He had a retiring life, first in his native Bordeaux, then from 1870 in Paris, and until he was in his fifties he worked almost exclusively in black and white, in charcoal drawings and lithographs. In these he developed a highly distinctive repertoire of weird subjects (strange amoeboid creatures, insects, and plants with human heads and so on), influenced by the writings of Edgar Allen Poe. He remained virtually unknown to the public until the publication of J.K. Huysmans's celebrated novel A Rebours in 1884; the book's hero, a disenchanted aristocrat who lives in a private world of perverse delights, collects Redon's drawings, and with his mention in this classic expression of decadence, Redon too became associated with the movement.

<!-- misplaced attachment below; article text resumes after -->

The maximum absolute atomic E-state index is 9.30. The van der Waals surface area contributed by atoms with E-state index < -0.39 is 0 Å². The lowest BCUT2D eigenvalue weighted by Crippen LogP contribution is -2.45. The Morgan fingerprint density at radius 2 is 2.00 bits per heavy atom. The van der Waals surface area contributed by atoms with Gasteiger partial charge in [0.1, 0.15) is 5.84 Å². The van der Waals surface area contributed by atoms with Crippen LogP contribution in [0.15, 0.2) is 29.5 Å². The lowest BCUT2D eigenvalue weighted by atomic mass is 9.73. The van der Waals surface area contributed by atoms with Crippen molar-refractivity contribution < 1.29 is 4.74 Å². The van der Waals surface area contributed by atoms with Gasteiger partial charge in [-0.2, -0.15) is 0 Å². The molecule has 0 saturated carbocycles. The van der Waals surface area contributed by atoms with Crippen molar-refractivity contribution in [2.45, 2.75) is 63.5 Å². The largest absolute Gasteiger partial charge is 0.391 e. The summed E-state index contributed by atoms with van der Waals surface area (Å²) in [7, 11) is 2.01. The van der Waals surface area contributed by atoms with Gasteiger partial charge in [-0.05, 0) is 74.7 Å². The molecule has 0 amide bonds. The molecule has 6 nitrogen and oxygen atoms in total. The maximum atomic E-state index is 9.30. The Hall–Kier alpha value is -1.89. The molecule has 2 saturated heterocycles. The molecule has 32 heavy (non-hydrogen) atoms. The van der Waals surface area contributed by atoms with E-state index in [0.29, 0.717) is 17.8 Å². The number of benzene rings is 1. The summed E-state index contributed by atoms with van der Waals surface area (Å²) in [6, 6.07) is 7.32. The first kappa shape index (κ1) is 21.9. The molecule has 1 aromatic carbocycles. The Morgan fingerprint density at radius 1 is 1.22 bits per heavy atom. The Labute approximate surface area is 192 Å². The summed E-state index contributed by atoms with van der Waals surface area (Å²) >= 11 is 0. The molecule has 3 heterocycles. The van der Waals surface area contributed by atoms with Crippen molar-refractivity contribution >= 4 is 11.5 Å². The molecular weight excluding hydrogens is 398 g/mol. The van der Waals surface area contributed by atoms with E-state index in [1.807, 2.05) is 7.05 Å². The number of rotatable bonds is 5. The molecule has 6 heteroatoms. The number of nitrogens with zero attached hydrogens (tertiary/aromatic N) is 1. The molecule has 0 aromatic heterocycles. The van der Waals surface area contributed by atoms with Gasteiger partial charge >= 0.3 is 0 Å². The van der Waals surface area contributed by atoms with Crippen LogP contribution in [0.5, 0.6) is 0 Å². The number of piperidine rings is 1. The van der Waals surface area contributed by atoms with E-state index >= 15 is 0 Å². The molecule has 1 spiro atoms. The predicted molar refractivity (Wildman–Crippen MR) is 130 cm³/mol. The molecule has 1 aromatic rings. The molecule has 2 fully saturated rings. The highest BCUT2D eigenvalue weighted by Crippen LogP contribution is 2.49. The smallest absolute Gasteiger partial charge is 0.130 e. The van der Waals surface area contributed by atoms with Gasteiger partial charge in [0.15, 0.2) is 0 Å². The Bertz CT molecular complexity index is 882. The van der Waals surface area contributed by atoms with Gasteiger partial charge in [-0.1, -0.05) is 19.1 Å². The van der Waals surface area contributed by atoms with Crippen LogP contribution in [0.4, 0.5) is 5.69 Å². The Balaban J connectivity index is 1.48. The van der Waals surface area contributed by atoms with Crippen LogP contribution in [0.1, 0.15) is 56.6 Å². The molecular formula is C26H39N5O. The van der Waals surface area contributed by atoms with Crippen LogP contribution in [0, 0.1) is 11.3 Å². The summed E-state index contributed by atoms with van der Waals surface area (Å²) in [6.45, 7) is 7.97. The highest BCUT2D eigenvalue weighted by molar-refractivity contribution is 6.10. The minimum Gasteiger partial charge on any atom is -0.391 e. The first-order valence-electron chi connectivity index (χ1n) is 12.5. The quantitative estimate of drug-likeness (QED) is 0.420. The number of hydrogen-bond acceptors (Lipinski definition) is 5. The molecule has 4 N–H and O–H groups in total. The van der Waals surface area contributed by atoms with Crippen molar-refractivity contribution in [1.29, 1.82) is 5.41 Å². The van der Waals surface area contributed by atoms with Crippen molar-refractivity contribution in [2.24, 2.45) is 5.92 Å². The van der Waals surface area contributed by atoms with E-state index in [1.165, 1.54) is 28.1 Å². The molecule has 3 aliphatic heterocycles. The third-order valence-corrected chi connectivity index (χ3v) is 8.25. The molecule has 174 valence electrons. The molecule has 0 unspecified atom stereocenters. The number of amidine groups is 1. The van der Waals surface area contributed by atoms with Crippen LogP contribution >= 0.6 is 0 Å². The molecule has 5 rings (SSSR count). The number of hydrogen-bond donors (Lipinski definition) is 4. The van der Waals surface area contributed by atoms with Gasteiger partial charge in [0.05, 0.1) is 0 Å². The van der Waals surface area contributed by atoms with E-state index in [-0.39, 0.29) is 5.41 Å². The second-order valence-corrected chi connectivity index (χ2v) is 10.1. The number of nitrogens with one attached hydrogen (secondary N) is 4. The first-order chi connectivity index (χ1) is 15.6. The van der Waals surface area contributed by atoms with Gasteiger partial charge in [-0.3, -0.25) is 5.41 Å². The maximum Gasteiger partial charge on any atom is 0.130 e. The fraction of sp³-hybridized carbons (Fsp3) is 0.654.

During the 1890s Redon turned to painting and revealed remarkable powers as a colorist that had lain dormant. Much of his early life had been unhappy, but after undergoing a religious crisis in the early 1890s and a serious illness in 1894-95, he was transformed into a much more buoyant and cheerful personality, expressing himself in radiant colors in mythological scenes and flower paintings. He showed equal facility in oils and pastel. The flower pieces, in particular, were much admired by Matisse, and the Surrealists regarded Redon as one of their precursors. He was a distinguished figure by the end of his life, although still a very private person.